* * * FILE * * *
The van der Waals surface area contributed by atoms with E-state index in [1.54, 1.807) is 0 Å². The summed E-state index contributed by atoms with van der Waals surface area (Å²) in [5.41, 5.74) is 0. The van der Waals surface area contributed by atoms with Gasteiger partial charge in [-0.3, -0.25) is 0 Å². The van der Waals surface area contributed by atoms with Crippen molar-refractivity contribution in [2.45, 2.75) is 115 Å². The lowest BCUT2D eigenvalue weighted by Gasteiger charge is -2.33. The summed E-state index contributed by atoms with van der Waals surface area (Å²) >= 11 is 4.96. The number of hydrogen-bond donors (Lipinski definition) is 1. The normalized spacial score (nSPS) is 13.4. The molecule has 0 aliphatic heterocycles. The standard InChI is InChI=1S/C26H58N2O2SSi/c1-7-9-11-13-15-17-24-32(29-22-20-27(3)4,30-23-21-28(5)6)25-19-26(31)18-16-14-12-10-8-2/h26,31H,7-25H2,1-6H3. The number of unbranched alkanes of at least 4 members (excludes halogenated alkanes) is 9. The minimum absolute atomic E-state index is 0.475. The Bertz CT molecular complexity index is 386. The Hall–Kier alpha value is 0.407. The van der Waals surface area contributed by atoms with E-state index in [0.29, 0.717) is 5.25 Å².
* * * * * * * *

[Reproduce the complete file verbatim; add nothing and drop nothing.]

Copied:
The van der Waals surface area contributed by atoms with E-state index in [1.54, 1.807) is 0 Å². The summed E-state index contributed by atoms with van der Waals surface area (Å²) in [5.41, 5.74) is 0. The van der Waals surface area contributed by atoms with Gasteiger partial charge in [-0.3, -0.25) is 0 Å². The van der Waals surface area contributed by atoms with Crippen molar-refractivity contribution in [2.45, 2.75) is 115 Å². The lowest BCUT2D eigenvalue weighted by Gasteiger charge is -2.33. The summed E-state index contributed by atoms with van der Waals surface area (Å²) >= 11 is 4.96. The number of hydrogen-bond donors (Lipinski definition) is 1. The normalized spacial score (nSPS) is 13.4. The molecule has 0 aliphatic heterocycles. The standard InChI is InChI=1S/C26H58N2O2SSi/c1-7-9-11-13-15-17-24-32(29-22-20-27(3)4,30-23-21-28(5)6)25-19-26(31)18-16-14-12-10-8-2/h26,31H,7-25H2,1-6H3. The number of unbranched alkanes of at least 4 members (excludes halogenated alkanes) is 9. The minimum absolute atomic E-state index is 0.475. The Bertz CT molecular complexity index is 386. The Hall–Kier alpha value is 0.407. The van der Waals surface area contributed by atoms with E-state index in [0.29, 0.717) is 5.25 Å².